Now makes 10 solid aftershocks in about 3.5 hours tonight after a quiet afternoon. Strong enough (each time) to jump out of my chair and head for the door. This last one sent me out the back door. I’ve lived in earthquake country almost my entire life and NEVER experienced anything like this. I cannot understand how those of you 5 or 10 miles away (and LA TV news) aren’t feeling any of these. Crazy. If I wasn’t experiencing it myself, it would sound utterly ridiculous.
(We’ll return to the subject of fracking below.) There was a chorus of agreement that, this time, it has been different. Remember, the epicenter here is midway between the Whittier Narrows (site of a major 1987 quake) and Chino Hills (site of the most recent large quake affecting OC, in 2008). We’re used to aftershocks. Just not like this!
It is ridiculous, I’ve had enough already!
Exactly… it is so different from any of all the other earthquakes I’ve ever experienced. I’m just praying they stay so called “small”. It is so nerve wracking!!!
Nerve wracking. This seems like a high concentration of aftershocks.
In 35 years I’ve never experienced it like this!!
In 1987 wasn’t far. I remember a few aftershocks over the next few days and weeks. I know people who lived near Northridge — that one was stronger in magnitude. But I never heard about so many solid aftershocks.
Tired of this? YES! Feeling frayed nerves? YES! Exhausted after regular adrenaline rush/heart rate increases? YES! Our town has felt like a war zone for the last 26 hours. I’m ready to return to the quiet place that nobody has heard of.
When you start rearranging your chores to be ones that will be the safest in event of another quake — as I did when I decided not to work on a task near a large window — you have lost the sang-froid (cool blood) that marks coastal Californians. As with many others out here, that’s a new feeling for me! It’s not the 5.1 itself so much as all of what’s come since!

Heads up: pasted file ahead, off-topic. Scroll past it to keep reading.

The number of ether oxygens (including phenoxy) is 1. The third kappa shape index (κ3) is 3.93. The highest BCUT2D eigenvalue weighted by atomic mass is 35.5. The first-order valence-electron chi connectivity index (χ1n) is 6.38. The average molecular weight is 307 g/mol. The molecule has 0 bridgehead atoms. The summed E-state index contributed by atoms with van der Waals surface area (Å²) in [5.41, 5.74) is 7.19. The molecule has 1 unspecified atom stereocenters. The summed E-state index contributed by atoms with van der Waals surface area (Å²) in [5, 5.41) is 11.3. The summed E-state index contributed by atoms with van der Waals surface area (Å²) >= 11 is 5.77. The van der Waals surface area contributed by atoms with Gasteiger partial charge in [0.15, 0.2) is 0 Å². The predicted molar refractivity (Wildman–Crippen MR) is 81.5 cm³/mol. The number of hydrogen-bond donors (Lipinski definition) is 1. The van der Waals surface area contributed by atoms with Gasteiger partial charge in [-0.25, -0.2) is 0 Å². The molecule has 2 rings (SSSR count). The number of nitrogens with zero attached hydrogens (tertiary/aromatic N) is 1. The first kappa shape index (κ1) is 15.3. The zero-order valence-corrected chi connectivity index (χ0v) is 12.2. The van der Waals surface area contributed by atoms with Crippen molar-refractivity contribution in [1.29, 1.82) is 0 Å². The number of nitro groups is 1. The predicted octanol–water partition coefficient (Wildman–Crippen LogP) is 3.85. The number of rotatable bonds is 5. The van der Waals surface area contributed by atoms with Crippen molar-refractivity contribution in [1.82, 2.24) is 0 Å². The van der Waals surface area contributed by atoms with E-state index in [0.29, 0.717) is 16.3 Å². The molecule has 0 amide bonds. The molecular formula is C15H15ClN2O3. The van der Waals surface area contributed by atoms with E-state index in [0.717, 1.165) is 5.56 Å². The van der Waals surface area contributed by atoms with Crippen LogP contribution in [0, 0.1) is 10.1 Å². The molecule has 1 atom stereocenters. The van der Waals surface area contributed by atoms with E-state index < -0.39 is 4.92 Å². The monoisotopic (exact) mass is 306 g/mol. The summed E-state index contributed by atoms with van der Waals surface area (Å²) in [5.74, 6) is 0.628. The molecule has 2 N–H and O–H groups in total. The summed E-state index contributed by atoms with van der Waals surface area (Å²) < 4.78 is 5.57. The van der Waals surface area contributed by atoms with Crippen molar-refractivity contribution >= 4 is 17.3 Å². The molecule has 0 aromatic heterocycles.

It’s a good time to talk about earthquake safety!
Does Mother Nature have your attention yet? Great! Here, let ABC News scare the bodily fluids out of you with this simulation of a 7.8 quake taking place on the San Andreas Fault near the Salton Sea.
Wheeee! It’s important to know that these similations are exaggerated 1000 times, so that it won’t actually look like someone has taken the ground and shoot it out like a freshly laundered bedsheet. But 1000 times less is still huge. Here, let’s see what a Salton Sea quake would look like from Buena Park, looking eastward.
Not as pleasant as you thought it would, is it?
This, by the way, is why the “it’s good that we’re having small quakes so that we won’t have a big quake” argument misses the point. The big one can happen quite a distance away and still rock our corner of the world.
So — is fracking to blame?
Just a reminder that Irvine Valkyrie’s post on “A Fracking Earthquake in California?” came about two days before Friday night’s trio of larger quakes. So the question was certainly in the air. But is this good evidence in favor of fracking being a factor? To answer that question, a friend points me to a piece by Brandon Ferguson in the Weekly last August 29, “Fracking on the Fringes of Orange County, With Little Oversight,” that surely deserves another look today. I won’t summarize it — it’s really worth your reading in full — but I will port over one graphic.
The graphic allows one to answer the question: if you did think that fracking causes earthquakes, what’s the area of Orange County that you would suspect to be most likely to be the epicenter of a significant earthquake in the wake of ramping up the use of fracking here?
Here’s the screenshot that Brandon took from the State Water Resources Control Board website, in which the gray boxes showing wells that have used fracking (as opposed to other forms of extraction.)
This isn’t shocking: if you were looking for seismic activity in Orange County, right near one of the foothills would be a good place to look, right? Because — there are foothills there, raised up by previous quakes! But these two quakes are not only localized in space, within a three-mile distance by air, but also localized in time — not long after fracking was introduced to Orange County.
That’s disturbing. It’s not definitive, but it’s definitely disturbing. If you were to predict where in Orange County two 4 to 5 magnitude earthquakes would occur less than three miles 18 hours apart, could you have come up with a more damaging prediction for fracking that “they’ll be about 1.5 miles perpendicular to the line formed by where fracking was used was used in wells — and about half a year after the use of fracking in those wells — the only wells using fracking in Orange County — came to light?” That’s about the most damning prediction that one could see come true, isn’t it?
And that’s exactly what has happened. Not to be conspiratorial myself, but: is Mother Nature trying to tell us something?